Many women are incentivized to stay home when the modest earnings from outside work may be seized by men and instigate intimate partner violence.
India’s industrial sector has always been smaller in the aggregate and less labour-intensive than East Asia’s. This has suppressed demand for low-skilled labour, with numerous consequences for female employment amongst the poor.
Dalit women have had fewer opportunities to escape the oppression of the villages and find work in the city. Gender wage gaps are the largest among the lower castes. The poorest, least educated women have been the major victims of falling female employment.
Even more important than the size of the industry is the unique pattern of South Asia’s industrial transformation -- the great majority of jobs are in the informal sector, with adverse consequences for women.
Most non-agricultural workers do not have stable, salaried employment. Instead, they are employed in micro-enterprises, ranging from one-man entrepreneurial operations to petty family firms with a handful of workers. Such work is precarious.
The precarity of informal employment creates powerful incentives for city-dwellers to rely heavily on their caste-networks and live close to their kin. India’s cities (especially the smaller ones) are thus rife with caste-based residential segregation. Segregation by caste is actually more widespread than segregation by socio-economic status.
Ambedkar famously decried the village as “a sink of localism, a den of ignorance, narrow-mindedness, and communalism.” Yet, thanks to South Asia’s pattern of economic development, those same institutions have been transported to the cities.
Protective labour legislation may partly explain why Indian enterprises remain small and most jobs are still informal. If firms do not employ more than 10 workers, they can circumvent labour laws.
They need not offer paid leave, pensions, or health insurance. They can terminate workers with no notice or severance pay. If firms employ less than seven workers they can also escape India’s Trade Union Act (1926) and workers cannot form a union.
Patrilineal trap persists
Traditional rural patriarchy in South Asia, instead of being undermined as happened in East Asia, has actually been reinforced by economic development. Thus men go out into the world, run family businesses, migrate to new economic opportunities, inherit assets, resolve community problems, mobilize political networks, and make the laws of the land.
Elsewhere in the world, female politicians inspire other women to become politically active and stand for public office. By seeing women demonstrating their equal competence in socially valued domains, societies become more supportive of gender equality.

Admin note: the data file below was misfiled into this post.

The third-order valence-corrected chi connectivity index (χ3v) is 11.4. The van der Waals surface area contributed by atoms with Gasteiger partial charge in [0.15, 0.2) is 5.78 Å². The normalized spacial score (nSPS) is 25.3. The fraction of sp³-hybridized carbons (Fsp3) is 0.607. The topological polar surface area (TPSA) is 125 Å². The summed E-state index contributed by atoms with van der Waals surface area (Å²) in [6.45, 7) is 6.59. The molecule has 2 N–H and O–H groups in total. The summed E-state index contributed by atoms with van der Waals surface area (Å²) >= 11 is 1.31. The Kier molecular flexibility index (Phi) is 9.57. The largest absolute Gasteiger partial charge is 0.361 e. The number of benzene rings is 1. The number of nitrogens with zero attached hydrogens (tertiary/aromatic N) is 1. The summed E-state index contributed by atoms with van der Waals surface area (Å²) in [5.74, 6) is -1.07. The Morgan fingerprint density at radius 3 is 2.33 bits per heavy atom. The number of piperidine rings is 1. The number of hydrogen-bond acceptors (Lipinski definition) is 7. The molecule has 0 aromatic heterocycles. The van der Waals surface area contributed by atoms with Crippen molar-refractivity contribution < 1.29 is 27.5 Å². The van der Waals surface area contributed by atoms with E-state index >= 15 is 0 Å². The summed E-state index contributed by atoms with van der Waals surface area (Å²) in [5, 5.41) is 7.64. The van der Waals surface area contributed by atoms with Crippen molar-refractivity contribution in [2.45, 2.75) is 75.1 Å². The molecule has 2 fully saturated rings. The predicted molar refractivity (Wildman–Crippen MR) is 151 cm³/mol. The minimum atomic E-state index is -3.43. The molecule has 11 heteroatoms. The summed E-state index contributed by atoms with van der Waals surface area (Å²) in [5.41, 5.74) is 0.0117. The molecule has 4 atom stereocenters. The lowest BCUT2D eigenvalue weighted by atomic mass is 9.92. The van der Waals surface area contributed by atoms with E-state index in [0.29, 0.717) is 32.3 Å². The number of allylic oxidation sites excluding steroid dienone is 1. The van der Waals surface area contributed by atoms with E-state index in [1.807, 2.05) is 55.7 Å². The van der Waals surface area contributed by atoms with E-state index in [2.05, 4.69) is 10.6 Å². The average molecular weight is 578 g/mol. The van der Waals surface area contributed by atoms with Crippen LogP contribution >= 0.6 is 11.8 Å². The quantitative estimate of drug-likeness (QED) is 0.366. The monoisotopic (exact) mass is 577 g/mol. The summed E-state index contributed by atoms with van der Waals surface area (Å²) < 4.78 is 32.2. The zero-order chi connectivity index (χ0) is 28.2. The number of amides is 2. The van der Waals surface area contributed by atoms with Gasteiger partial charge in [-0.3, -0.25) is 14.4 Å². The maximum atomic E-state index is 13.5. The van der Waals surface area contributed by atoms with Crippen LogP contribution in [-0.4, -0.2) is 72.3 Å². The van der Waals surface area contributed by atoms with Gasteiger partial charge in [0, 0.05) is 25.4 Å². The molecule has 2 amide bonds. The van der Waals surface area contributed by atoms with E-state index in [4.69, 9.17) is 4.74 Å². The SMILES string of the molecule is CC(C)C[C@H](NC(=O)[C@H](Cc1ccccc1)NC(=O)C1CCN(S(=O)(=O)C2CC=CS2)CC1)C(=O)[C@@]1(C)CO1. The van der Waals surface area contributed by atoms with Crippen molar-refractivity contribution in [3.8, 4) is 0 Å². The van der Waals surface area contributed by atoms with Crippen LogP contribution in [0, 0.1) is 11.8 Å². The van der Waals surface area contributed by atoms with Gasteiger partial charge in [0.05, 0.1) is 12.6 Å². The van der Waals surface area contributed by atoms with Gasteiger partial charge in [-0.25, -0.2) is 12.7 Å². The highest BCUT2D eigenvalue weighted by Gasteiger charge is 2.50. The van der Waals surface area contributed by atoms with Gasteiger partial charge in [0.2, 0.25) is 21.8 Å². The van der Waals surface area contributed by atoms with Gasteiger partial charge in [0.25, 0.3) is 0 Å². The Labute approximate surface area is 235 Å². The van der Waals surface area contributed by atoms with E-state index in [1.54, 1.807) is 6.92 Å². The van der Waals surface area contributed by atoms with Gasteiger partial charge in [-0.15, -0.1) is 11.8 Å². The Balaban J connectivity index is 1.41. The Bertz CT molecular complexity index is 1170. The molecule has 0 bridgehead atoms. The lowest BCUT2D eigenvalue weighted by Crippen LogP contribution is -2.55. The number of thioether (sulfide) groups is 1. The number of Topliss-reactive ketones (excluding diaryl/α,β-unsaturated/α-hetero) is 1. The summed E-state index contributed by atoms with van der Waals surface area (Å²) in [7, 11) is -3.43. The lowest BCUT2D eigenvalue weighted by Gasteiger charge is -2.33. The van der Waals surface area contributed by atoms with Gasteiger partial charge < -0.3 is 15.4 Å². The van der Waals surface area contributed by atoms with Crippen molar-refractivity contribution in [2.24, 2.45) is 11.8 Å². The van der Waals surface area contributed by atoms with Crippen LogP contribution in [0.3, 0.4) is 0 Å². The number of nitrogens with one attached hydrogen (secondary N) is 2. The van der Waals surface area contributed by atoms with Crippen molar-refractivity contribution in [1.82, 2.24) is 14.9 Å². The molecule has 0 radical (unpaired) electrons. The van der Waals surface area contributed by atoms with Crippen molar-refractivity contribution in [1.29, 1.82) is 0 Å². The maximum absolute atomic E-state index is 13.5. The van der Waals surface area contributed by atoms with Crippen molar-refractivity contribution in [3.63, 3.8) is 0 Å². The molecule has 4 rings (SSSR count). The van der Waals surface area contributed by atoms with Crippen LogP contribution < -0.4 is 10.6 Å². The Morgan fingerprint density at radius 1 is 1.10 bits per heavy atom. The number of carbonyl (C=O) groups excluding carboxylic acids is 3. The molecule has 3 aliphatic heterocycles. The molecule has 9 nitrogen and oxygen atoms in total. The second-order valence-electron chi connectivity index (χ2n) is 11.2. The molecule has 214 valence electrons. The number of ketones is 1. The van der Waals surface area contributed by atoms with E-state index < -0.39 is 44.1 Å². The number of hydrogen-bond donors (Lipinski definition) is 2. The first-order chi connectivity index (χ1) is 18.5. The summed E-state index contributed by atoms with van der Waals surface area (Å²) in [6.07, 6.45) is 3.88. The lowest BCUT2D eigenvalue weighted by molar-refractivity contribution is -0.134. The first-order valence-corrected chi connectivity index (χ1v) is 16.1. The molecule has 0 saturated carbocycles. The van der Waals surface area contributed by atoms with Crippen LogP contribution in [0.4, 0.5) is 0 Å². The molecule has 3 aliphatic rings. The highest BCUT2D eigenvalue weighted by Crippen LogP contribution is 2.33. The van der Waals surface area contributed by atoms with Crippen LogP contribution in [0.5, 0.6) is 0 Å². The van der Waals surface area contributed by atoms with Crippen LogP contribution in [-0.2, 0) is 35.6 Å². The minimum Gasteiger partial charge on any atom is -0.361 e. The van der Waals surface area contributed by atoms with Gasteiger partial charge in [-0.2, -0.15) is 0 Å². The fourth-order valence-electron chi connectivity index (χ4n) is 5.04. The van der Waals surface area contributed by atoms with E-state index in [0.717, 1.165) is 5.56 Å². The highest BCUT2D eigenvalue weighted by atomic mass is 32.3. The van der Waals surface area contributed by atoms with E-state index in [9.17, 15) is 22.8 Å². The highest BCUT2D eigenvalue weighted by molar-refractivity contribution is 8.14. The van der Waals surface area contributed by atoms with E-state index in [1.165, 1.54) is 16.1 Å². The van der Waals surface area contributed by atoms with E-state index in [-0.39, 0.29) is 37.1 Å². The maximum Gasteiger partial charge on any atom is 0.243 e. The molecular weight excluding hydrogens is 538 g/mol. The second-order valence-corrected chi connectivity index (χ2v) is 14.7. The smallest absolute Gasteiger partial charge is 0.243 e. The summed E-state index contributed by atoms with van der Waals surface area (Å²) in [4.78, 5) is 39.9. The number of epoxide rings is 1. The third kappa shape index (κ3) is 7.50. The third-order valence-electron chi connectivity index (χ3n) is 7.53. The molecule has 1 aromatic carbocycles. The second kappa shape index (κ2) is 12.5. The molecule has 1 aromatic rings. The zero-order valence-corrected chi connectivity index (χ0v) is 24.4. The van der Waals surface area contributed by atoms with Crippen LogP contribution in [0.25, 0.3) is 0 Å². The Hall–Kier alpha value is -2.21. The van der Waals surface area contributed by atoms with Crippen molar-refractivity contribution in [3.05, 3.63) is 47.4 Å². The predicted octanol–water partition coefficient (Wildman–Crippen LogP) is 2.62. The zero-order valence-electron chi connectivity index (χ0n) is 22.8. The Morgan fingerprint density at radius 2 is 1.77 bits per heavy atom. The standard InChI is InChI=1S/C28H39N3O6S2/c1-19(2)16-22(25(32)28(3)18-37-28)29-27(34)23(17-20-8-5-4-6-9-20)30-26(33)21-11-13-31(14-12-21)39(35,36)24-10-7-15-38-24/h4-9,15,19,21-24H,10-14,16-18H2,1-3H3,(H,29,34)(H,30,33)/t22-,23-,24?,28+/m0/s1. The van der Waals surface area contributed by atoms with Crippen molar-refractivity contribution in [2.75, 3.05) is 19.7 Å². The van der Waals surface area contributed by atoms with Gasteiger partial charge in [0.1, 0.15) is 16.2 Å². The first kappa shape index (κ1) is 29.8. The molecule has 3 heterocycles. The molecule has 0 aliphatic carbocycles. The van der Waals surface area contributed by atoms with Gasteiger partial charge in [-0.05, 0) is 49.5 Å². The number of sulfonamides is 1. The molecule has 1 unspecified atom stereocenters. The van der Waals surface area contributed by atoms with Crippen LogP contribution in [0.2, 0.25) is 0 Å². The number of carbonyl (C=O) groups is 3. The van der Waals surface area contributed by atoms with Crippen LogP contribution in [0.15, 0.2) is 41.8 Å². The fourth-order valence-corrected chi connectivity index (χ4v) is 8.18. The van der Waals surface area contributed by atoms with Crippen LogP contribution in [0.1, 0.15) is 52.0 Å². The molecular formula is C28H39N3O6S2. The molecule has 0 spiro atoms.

But in India, a woman’s electoral victory has no demonstration effect. Other parties are no more likely to field women candidates and women in nearby constituencies are no more likely to stand for office.
Patrilineal trap is not insurmountable
Despite the persistence of cultural traditions in South Asia, the patrilineal trap is not insurmountable. The diversity of historical experience within South Asia suggests there are many ways to tip the income-honour tradeoff in positive directions.
When factories opened up in Bangladesh, families increasingly invested in their daughters’ education, delayed marriage, and supported their employment. Female employment continues to rise in Bangladesh, especially among graduates. Through formal employment, women accrue self-esteem and social respect. Bangladeshi women’s relatively strong response to economic opportunities may stem from lower levels of endogamy and thus slightly weaker policing (compared to Bihar and West Bengal).
Indian women seize economic opportunities when they feel safe. If a woman can work for a female-owned enterprise, she will readily accept a lower wage. Free from lecherous outsiders, her family no longer need to worry about a loss of honour. For similar reasons, women are much more likely to work in neighbourhoods where they do not fear rape.
Female graduates are pursuing careers in IT, engineering, telecoms, finance, and hospitality. Emboldened by peers, they are capitalizing on the rising demand for skilled labour in Chennai, Bengaluru, and Hyderabad. Many female graduates want to work.
Traditional institutions are clearly not insurmountable, and they are likely to weaken with structural transformation. In large, thriving, southern cities there is less untouchability, more social mobility, and declining caste segregation. This bodes well for gender equality.
In 1900, East and South Asian women were under the control of patrilineal, patrilocal clans. Each family restricted female mobility, as they did not want their daughters to be seen as disreputable.
East Asia overcame the patrilineal trap because it industrialized rapidly and families were willing to exploit female labour in response to new economic opportunities. By migrating to cities and working outside the family, women accrued “face,” freedom, and friendships.
South Asia’s slower and weaker structural transformation has not changed the income-honour tradeoff as much. The economic returns to female employment remain low, while the costs to honour are high. Given the dearth of good jobs, people remain economically dependent on kin.
This perpetuates caste-endogamy, social surveillance, and purdah. Hence female employment only weakly responds to economic growth. Women remain secluded and separated, seldom challenging their patriarchal providers.
Many young, educated, urban, and especially South Indian women want to break out of the patrilineal trap. Safety and structural transformation would help them realize their ambitions.
Alice Evans is a Lecturer at King’s College London, a Faculty Associate at Harvard CID, with previous appointments at Cambridge and the LSE. The original article first appeared on her website. A version of this article was also published on Scroll.in and has been reprinted by special arrangement.